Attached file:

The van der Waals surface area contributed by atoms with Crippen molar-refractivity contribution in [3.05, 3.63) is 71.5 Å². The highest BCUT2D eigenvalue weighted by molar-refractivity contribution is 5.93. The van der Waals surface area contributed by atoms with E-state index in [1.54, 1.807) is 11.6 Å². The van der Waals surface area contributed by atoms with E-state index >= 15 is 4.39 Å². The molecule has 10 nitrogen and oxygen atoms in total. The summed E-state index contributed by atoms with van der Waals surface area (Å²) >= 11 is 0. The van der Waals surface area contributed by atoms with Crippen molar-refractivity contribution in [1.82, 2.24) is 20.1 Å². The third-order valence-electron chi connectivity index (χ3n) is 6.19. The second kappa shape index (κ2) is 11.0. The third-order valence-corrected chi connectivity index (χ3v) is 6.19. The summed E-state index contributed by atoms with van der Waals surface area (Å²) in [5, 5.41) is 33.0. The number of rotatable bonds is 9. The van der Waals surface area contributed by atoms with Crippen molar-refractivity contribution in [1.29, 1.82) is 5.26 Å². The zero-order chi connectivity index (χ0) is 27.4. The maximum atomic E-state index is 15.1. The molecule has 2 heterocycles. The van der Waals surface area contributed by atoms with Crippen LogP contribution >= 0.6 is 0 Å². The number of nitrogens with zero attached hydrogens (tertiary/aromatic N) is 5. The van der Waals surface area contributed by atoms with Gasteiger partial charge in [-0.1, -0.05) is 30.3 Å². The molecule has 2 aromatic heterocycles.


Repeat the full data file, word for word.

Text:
The van der Waals surface area contributed by atoms with Crippen molar-refractivity contribution in [3.05, 3.63) is 71.5 Å². The highest BCUT2D eigenvalue weighted by molar-refractivity contribution is 5.93. The van der Waals surface area contributed by atoms with E-state index in [1.54, 1.807) is 11.6 Å². The van der Waals surface area contributed by atoms with E-state index >= 15 is 4.39 Å². The molecule has 10 nitrogen and oxygen atoms in total. The summed E-state index contributed by atoms with van der Waals surface area (Å²) >= 11 is 0. The van der Waals surface area contributed by atoms with Crippen molar-refractivity contribution in [1.82, 2.24) is 20.1 Å². The third-order valence-electron chi connectivity index (χ3n) is 6.19. The second kappa shape index (κ2) is 11.0. The third-order valence-corrected chi connectivity index (χ3v) is 6.19. The summed E-state index contributed by atoms with van der Waals surface area (Å²) in [5, 5.41) is 33.0. The number of rotatable bonds is 9. The van der Waals surface area contributed by atoms with Crippen molar-refractivity contribution in [1.29, 1.82) is 5.26 Å². The zero-order chi connectivity index (χ0) is 27.4. The maximum atomic E-state index is 15.1. The molecule has 2 heterocycles. The van der Waals surface area contributed by atoms with Crippen LogP contribution >= 0.6 is 0 Å². The number of nitrogens with zero attached hydrogens (tertiary/aromatic N) is 5. The van der Waals surface area contributed by atoms with Gasteiger partial charge in [-0.1, -0.05) is 30.3 Å². The molecule has 2 aromatic heterocycles.